"There are two major instincts, being used during election campaigns - greed and fear. The human greed is fed with direct bribery or with promises of high salaries or unreal wealth. The fear element is used in every political ad with very simple storyline: if you vote for them you are doomed," the expert notes.

Political strategist and director of the Center for civil society problems study Vitaly Kulik also agrees that political campaigns, including pre-election ones, cultivate fears and phobias among the population. "The matter concerns the so-called negative narrative. Thus, Kherson, Kyiv, Lviv, Luhansk and Donetsk regions are known for their fear of chemical and nuclear waste. In this case, the main subject of campaigning is warnings that a rival candidate allegedly intends to dispose chemical and nuclear waste on the territory," he says. The second variant is fear of illegal migrants, the expert continues. As an example, rival candidates have distributed certain leaflets against one of the candidates in Zakarpattya, saying he allegedly supports the establishment of Gypsy autonomy in the region and compact settlement of illegal migrants, detained at the border. According to Kulik, political strategists working with small communities (villages and small towns) know that short-term hysteria helps to manipulate voters, pushing them to radical actions, while in ordinary times voters will never do something drastic. "The matter is what to plant in the original narrative," he says.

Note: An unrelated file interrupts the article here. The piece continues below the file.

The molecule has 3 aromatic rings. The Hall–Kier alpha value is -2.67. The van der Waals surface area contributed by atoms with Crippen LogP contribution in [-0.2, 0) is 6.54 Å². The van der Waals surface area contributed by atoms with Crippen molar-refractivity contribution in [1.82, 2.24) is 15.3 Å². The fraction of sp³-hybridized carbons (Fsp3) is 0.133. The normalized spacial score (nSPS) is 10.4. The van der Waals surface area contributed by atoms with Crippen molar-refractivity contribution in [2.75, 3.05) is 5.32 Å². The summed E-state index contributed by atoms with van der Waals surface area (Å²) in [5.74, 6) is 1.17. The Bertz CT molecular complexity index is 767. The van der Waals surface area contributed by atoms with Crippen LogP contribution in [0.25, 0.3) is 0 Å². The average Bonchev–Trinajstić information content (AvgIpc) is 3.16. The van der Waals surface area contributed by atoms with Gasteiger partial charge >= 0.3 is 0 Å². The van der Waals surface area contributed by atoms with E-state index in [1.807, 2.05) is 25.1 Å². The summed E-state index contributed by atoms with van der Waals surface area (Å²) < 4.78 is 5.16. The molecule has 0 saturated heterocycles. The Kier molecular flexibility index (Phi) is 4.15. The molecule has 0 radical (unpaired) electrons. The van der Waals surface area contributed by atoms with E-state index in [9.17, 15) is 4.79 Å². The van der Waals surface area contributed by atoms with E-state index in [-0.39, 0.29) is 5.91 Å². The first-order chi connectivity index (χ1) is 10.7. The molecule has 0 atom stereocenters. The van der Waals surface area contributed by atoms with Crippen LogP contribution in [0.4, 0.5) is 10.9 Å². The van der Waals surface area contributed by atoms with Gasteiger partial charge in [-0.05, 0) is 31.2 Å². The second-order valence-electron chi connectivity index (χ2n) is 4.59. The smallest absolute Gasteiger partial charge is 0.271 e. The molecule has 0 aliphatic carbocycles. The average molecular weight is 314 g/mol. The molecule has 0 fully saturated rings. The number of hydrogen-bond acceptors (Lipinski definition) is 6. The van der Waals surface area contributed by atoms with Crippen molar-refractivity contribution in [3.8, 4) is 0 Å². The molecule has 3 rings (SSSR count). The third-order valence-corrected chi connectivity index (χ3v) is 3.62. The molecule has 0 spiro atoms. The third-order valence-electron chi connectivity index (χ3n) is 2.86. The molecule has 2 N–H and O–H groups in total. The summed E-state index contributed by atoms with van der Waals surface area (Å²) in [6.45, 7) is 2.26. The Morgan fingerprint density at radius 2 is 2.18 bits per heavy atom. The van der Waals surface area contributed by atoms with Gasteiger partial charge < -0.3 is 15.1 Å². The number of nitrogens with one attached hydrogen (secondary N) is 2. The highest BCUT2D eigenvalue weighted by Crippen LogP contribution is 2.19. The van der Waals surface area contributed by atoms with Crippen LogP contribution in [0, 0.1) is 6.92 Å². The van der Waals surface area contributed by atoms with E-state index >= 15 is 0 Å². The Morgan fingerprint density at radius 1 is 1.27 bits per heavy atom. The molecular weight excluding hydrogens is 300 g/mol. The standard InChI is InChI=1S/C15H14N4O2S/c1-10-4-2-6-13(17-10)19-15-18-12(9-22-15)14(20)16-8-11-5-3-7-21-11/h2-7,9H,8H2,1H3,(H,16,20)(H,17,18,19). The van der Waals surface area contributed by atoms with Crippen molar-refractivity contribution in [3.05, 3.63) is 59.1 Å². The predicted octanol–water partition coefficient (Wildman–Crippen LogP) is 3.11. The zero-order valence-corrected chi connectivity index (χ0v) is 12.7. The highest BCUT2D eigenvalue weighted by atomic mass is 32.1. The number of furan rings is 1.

As a separate article of psychopolitical technology Kulik notes permanent fear of the end of the world or a global catastrophe. For example, almost every article about stock crises on financial markets, collapse of mortgage services or third world war starts with quotation from gospel of st. Matthew 'Apocalypses'. In certain historical situations, the fear overtakes the major part of citizens and provokes mass psychosis. The political result of such actions is acceptance of forceful regime change. Fear narrative is also used in military and political operations. Even the names of operations obtain sacral content - "Desert Storm" for example. Similar events happened in Tunis and Egypt before "Arab Spring", in Syria before rebellion against Assad and in Ukraine in 2004.

"According to famous Russian specialist on political discourse Elena Sheigal, political and pre-election narrative simplifies the reality: it invents a story and all real facts and events get adapted for this story. Clarity and simplicity make the narrative a powerful instrument of influence," Kulik sums up.

As we can see, the cause and effect system is simple - we fear and they scare. And you cannot argue with this, as the emotion of fear, the same as pain (aimed at preservation of an individual), are truly dangerous in a long-term manifestation. Quoting Nikolai Gogol from his "Dead souls", fear is more sticking than plague.

Yulia Artamoshchenko